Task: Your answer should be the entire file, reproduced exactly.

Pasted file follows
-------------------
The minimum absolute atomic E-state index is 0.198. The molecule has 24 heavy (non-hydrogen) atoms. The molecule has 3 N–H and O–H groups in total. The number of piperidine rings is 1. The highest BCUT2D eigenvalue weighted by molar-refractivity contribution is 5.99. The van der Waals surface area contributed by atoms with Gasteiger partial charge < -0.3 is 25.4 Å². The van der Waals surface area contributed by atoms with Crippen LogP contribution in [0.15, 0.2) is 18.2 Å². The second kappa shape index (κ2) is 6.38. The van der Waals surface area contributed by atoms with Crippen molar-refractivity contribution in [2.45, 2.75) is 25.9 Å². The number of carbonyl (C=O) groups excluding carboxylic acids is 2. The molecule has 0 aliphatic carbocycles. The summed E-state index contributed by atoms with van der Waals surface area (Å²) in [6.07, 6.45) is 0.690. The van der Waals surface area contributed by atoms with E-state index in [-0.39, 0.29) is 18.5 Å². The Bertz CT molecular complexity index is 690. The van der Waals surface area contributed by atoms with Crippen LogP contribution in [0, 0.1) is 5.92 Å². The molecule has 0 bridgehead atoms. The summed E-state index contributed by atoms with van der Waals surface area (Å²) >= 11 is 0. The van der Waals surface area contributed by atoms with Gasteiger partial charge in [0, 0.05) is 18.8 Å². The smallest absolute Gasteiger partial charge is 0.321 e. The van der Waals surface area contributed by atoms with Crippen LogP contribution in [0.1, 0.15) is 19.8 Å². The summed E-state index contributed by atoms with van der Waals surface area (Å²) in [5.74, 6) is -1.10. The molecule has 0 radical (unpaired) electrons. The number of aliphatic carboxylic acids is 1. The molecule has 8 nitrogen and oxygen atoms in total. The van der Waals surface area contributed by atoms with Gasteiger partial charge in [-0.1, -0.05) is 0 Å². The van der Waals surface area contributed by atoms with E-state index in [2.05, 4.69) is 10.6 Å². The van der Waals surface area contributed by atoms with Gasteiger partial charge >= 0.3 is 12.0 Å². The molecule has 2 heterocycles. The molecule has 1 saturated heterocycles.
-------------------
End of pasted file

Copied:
The minimum absolute atomic E-state index is 0.198. The molecule has 24 heavy (non-hydrogen) atoms. The molecule has 3 N–H and O–H groups in total. The number of piperidine rings is 1. The highest BCUT2D eigenvalue weighted by molar-refractivity contribution is 5.99. The van der Waals surface area contributed by atoms with Gasteiger partial charge < -0.3 is 25.4 Å². The van der Waals surface area contributed by atoms with Crippen LogP contribution in [0.15, 0.2) is 18.2 Å². The second kappa shape index (κ2) is 6.38. The van der Waals surface area contributed by atoms with Crippen molar-refractivity contribution in [2.45, 2.75) is 25.9 Å². The number of carbonyl (C=O) groups excluding carboxylic acids is 2. The molecule has 0 aliphatic carbocycles. The summed E-state index contributed by atoms with van der Waals surface area (Å²) in [6.07, 6.45) is 0.690. The van der Waals surface area contributed by atoms with E-state index in [-0.39, 0.29) is 18.5 Å². The Bertz CT molecular complexity index is 690. The van der Waals surface area contributed by atoms with Crippen LogP contribution in [0, 0.1) is 5.92 Å². The molecule has 0 bridgehead atoms. The summed E-state index contributed by atoms with van der Waals surface area (Å²) >= 11 is 0. The van der Waals surface area contributed by atoms with Gasteiger partial charge in [0, 0.05) is 18.8 Å². The smallest absolute Gasteiger partial charge is 0.321 e. The van der Waals surface area contributed by atoms with Crippen LogP contribution in [0.1, 0.15) is 19.8 Å². The summed E-state index contributed by atoms with van der Waals surface area (Å²) in [5.74, 6) is -1.10. The molecule has 0 radical (unpaired) electrons. The number of aliphatic carboxylic acids is 1. The molecule has 8 nitrogen and oxygen atoms in total. The van der Waals surface area contributed by atoms with Gasteiger partial charge in [-0.1, -0.05) is 0 Å². The van der Waals surface area contributed by atoms with E-state index in [2.05, 4.69) is 10.6 Å². The van der Waals surface area contributed by atoms with Gasteiger partial charge >= 0.3 is 12.0 Å². The molecule has 2 heterocycles. The molecule has 1 saturated heterocycles.